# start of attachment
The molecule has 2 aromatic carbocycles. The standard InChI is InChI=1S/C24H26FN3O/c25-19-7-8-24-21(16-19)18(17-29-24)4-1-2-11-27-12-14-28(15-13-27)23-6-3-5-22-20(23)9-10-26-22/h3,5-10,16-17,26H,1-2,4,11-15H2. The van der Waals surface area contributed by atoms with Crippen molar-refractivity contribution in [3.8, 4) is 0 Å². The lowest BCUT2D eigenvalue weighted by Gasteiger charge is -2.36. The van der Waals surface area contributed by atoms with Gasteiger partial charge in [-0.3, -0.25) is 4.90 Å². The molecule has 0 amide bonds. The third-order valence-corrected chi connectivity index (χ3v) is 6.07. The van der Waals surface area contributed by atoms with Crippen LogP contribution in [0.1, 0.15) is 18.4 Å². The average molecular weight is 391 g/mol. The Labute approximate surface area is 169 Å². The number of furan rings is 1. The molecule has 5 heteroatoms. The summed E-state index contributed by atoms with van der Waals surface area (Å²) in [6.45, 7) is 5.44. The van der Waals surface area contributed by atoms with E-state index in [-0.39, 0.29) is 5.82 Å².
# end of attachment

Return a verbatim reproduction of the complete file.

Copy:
The molecule has 2 aromatic carbocycles. The standard InChI is InChI=1S/C24H26FN3O/c25-19-7-8-24-21(16-19)18(17-29-24)4-1-2-11-27-12-14-28(15-13-27)23-6-3-5-22-20(23)9-10-26-22/h3,5-10,16-17,26H,1-2,4,11-15H2. The van der Waals surface area contributed by atoms with Crippen molar-refractivity contribution in [3.8, 4) is 0 Å². The lowest BCUT2D eigenvalue weighted by Gasteiger charge is -2.36. The van der Waals surface area contributed by atoms with Gasteiger partial charge in [-0.3, -0.25) is 4.90 Å². The molecule has 0 amide bonds. The third-order valence-corrected chi connectivity index (χ3v) is 6.07. The van der Waals surface area contributed by atoms with Crippen LogP contribution in [0.1, 0.15) is 18.4 Å². The average molecular weight is 391 g/mol. The Labute approximate surface area is 169 Å². The number of furan rings is 1. The molecule has 5 heteroatoms. The summed E-state index contributed by atoms with van der Waals surface area (Å²) in [6.45, 7) is 5.44. The van der Waals surface area contributed by atoms with E-state index in [-0.39, 0.29) is 5.82 Å².